By Emily Ramser
It is a word you may or may not have heard before. Cosplay is, more or less, the dressing up of oneself as one’s favorite character. To some Salem students, cosplay is something more than just dressing up.
Sophomore Emily “Toni” Spicer defines cosplay as “acting.” To them it is about creating the costume, acting as the character, and just generally having fun. Along with Spicer, first-year Savannah Ettinger and junior Rebekah Hensley also remarked on how friends take part in cosplay with them.
All of the students interviewed make their own cosplays for the most part. Ettinger remarked that “buying them already made is really expensive and making them is more fun.”
Cosplays vary in costs depending on the complexity of the character’s costume. On average it costs somewhere between thirty and a hundred dollars. Ettinger remarked that the most expensive pieces of cosplays typically tend to be the wigs. Other parts such as clothing and accessories can sometimes be found at thrift stores, making them cheaper to purchase. Hensley repurposes “old clothes” for her cosplays as well.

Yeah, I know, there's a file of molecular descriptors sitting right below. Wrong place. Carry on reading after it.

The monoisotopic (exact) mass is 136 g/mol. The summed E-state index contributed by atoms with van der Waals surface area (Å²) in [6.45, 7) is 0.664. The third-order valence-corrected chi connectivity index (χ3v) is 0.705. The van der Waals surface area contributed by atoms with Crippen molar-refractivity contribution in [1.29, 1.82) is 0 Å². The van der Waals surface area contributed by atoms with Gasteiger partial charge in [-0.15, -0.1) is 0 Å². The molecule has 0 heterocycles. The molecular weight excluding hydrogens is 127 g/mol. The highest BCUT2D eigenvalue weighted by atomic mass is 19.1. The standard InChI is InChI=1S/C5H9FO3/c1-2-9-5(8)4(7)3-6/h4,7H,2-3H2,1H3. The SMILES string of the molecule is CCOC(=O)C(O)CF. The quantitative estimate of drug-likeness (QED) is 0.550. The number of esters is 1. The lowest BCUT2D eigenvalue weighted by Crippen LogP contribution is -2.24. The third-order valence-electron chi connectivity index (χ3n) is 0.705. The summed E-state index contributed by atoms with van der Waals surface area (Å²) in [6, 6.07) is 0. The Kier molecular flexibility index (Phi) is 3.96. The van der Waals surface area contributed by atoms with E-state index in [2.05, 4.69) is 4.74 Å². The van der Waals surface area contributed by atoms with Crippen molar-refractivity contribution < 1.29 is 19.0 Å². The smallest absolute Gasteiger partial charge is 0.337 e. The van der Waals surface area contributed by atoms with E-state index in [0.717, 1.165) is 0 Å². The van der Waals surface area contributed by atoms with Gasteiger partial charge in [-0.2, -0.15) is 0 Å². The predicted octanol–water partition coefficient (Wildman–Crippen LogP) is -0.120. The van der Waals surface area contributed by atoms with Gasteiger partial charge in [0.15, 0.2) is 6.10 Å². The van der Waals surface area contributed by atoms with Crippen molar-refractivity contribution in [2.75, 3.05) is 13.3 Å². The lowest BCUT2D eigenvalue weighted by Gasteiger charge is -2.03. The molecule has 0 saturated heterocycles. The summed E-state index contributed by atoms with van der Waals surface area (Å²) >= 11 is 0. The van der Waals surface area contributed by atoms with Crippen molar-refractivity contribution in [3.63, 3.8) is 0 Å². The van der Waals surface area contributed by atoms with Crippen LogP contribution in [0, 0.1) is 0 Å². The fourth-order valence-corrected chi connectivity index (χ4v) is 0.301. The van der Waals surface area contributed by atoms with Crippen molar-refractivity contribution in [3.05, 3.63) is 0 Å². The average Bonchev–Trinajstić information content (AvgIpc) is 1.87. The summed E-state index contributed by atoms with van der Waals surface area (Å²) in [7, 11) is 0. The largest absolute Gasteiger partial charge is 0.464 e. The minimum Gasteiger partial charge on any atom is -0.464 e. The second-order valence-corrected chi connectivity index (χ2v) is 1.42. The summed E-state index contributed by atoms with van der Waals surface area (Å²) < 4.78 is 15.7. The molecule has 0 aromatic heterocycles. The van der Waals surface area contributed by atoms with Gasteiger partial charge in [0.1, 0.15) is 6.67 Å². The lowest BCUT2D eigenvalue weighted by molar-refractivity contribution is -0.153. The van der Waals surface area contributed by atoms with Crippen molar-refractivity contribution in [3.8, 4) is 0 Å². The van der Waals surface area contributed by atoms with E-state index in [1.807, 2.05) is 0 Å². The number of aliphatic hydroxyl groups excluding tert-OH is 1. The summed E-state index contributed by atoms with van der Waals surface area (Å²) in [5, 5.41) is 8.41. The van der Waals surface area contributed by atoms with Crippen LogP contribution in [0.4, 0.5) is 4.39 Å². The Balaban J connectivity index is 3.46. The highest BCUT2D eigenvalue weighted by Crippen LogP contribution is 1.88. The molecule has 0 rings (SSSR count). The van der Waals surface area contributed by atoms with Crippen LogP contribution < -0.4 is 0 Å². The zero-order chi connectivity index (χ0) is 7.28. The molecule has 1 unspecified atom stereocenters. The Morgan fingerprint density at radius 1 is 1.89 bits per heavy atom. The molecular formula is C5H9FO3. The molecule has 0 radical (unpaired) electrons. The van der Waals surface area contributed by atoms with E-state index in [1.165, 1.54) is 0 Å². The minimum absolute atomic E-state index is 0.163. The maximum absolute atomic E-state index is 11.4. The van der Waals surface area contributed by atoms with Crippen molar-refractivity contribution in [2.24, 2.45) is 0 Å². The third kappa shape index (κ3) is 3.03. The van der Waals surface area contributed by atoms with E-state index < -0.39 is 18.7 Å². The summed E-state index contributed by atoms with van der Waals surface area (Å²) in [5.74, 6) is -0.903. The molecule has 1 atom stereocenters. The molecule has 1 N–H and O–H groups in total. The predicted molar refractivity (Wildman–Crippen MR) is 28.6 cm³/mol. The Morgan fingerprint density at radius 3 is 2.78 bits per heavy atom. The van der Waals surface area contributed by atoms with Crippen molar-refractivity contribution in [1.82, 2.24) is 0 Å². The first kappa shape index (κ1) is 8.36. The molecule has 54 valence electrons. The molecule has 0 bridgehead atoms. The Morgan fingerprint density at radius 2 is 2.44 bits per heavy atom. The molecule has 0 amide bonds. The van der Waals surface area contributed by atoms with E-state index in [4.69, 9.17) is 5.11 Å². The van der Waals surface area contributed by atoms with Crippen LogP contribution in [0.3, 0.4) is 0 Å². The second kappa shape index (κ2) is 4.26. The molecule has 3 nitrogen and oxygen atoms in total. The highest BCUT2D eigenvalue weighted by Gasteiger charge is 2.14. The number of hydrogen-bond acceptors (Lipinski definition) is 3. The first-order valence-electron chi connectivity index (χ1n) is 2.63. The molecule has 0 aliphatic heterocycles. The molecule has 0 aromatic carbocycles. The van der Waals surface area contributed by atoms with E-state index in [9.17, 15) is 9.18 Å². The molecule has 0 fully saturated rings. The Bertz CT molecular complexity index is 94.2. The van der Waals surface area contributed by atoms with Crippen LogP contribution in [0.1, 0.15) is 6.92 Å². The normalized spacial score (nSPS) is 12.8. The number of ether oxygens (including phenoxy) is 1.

Students remarked that it could take any where from a week to a month on average to complete a cosplay. However, it is possible that a cosplay could take longer depending on how complex the costuming is. Typically, students create these cosplays for conventions, so their creation is based around the time students have between these cons, which means sometimes, students end up pulling all nighters to finish up their costumes.
Spicer’s biggest piece of advice to those who want to start cosplaying is “don’t be afraid to ask for help.” Hensley creates her cosplays with help from Junior Barbara “Barb” Keith. The two frequently split up work so as to finish the cosplays quicker. All three talked about the importance of getting friends involved with cosplaying.
Spicer said, “it’s always better with friends. I would’ve stopped a long time ago if it wasn’t for my friends helping me out and making it so fun for me.”